We searched for the first bird that I had fired at but to no avail and decide that it must have flew away unharmed. So ended another successful hunt. No bulging gamebag, just a single woodcock taken over a beautiful point with a lovely old gun.  Yes a successful hunt indeed.

Saturday, November 9, 2013

A Couple of Hunts from Last Week

Last Wednesday Emma and I headed north to search for some woodcock. My first stop was at the Duck Pond covert on Wopsy Mt. It's just a small covert, it takes as long to walk to it as it does to hunt it, but it's a favorite spot and usually holds a woodcock or two for me.

Once again the little spot give me a chance. The first 'cock Emma found lifted before I could get to the point, but a little while later she was pointing again.
I circled in front of her and walked in ready for the flush. Suddenly I saw the bird sitting tightly in the leaves. I quickly looked away feeling that it was bad luck to see the bird before the flush and kept walking closer. It took flight but stayed low just clearing Emma's head before winding it's way through the aspens, gone without a shot. That was all the birds that we were to find there today so we moved on to the top of Wopsy Mt. to try an aspen cut. The cut proved to be too close to a busy road to hunt safely so we hunted through some big spruce cover moving two wild flushed grouse.
By now it was mid-day and the temps were rising. I decided to try one more covert the Rifle Range.
It's cover is primarily young aspen that never holds as many 'cock as I think it should but it was close and I thought that I would give it a try.

Today it disappointed me again with no birds present, so we called it a day just glad that we had found at least one bird to point.

Friday we headed to my northern most coverts. First up was the Graham Covert, which had shown us some grouse on previous trips.
Although we hunted it hard, one wild flushed grouse was all that we could find today.
We moved on to the Muth Covert an old field in the middle of big woods that must have been a farm at one time but I've yet to find any sign of a cellarhole.

This cover is becoming one of my favorites and today it didn't disappoint me. Emma had been out of bell range for awhile when I suddenly could just hear her beeper going off on point mode. I hurried through the aspen and came to a large field of goldenrod across which I could make out her white form pointing in the aspen on the other side. I made my way across the field as fast as I could and swung around her to approach her from the side. The woodcock flushed up offering me a good shot which I promptly missed with both barrels. As I later tried to analyze my misses I think I shouldered the gun too soon as the bird lifted through the aspens and lifted my head before I pulled the least that's the excuse I'm using :).  Later Emma found another woodcock but for whatever reason she held point only a short while and then bumped the bird. That was all the Muth Covert had for us today so Emma and I and the little Belgium hammergun  "Colette" worked our way back to the truck. Disappointed with our miss but just happy to have the chance at a bird.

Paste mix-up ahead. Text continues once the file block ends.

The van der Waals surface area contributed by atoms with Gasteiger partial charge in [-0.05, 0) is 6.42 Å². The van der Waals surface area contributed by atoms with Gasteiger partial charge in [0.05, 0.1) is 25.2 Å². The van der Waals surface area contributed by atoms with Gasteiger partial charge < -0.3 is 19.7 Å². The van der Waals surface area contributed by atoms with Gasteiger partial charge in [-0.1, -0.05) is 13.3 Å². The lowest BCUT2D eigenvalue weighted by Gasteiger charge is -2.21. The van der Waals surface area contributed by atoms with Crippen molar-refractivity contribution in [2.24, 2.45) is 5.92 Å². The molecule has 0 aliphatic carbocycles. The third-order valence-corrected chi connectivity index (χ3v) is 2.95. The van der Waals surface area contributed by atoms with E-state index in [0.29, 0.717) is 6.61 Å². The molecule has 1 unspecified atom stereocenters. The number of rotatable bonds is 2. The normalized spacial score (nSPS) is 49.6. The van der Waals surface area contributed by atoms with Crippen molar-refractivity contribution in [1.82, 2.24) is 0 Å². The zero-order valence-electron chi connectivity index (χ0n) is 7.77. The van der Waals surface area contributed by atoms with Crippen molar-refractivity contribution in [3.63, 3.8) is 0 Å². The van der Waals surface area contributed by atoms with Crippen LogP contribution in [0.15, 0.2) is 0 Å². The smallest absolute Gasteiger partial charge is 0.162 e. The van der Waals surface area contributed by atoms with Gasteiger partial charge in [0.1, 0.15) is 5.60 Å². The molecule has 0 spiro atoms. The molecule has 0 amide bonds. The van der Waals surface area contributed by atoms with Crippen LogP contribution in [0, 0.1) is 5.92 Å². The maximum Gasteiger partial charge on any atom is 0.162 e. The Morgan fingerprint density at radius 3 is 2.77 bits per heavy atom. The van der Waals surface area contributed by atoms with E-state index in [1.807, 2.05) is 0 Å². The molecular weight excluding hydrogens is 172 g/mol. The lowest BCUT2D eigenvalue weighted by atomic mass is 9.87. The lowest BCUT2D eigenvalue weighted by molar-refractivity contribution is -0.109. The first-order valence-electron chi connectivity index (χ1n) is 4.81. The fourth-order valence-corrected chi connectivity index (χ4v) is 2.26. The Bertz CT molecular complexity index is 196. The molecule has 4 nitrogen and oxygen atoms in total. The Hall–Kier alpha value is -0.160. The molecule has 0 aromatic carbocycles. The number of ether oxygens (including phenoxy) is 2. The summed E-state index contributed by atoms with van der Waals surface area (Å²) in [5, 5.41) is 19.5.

Tuesday, November 5, 2013

One Chance

Emma and I hunted the Shawnee Creek Covert this morning. A huge expanse of woodcock cover with a mix of crabapple, hawthorn, alder and pines with small fields of goldenrod scattered through it.

  The crabapples and hawthorn had dropped most of their fruit and the deer are using the bottom heavily.

Although Emma hunted hard we couldn't find any birds along the near side of the creek. We reached the northern end of cover, crossed the creek and headed south through nice looking crabapple thickets. Two and half hours after leaving the truck we were nearing the southern creek crossing without even seeing any woodcock whitewash and I was thinking that we were going to be "shut out" today. As I searched for the shallow riffles to wade across the creek Emma's beeper sounded in the distance. I weaved my way through crabapples and hawthorns until I saw her frozen on point. I swung to my left hoping to pin the bird between Emma and myself and moved in. The 'cock spiraled straight up through the crabs and haws like  woodcock are supposed to do, although most don't seem to follow that rule anymore. After missing my last two birds that I had shot at I was ready and turned my body a quarter turn, waited for the bird to clear the treetops, focused and brought little "Colette" to my shoulder and dropped the right hammer. 7/8 ounces of number 8 1/2 shot out of her cylinder barrel caught the bird in the middle of it's pattern and the 'cock was dead before he hit the ground. Emma making a nice retrieve.
It seems fitting to use a 100+ year old chestnut post to display the little 100+ year old Belgium hammergun and the bird she dropped.
Emma says these little birds don't taste that bad.
We worked our way back to the truck with no more bird contacts, but we were happy to spend the day in the woods together and to make the most of the one chance that we had today.

Saturday, November 2, 2013

Today's Hunt in Some of My Northern Coverts

Emma and I headed north today to hunt in some of my northern coverts. I hunted the Clover Run cover first. It's a very large clearcut growing back in mostly Black Birch with some Beech and Maple trees. Good looking cover but we didn't move a bird.

I did see a flock of Dark Eyed Junco's or snowbirds. Although they are year round residents here in the Alleghenys it still made it feel like winter was coming soon.
I moved on to the Brady covert. This cover contains Aspen, Larch, Pine and Alder in a nice mix.
Within sight if the truck Emma bumps two grouse from a blown down Larch.
She later has a nice woodcock point but the bird offered no shot. Here's some more of the nice cover in the Brady.

The last covet of the day was the Muth Cover. Aspen cover with golden rod and old apple trees mixed in. Emma had another nice woodcock point.  The bird sit so tight that I thought she had an empty point, and let my guard down.........that is of course when the bird decided to flush and I missed with both barrels. Some pics of the Muth aspen and apple trees.

Sitting on the tailgate at the end of the day Emma and I thought of her bumped grouse and my missed shots and we decided that we both had an off day, but even an off day in the field is filled with pleasant memories.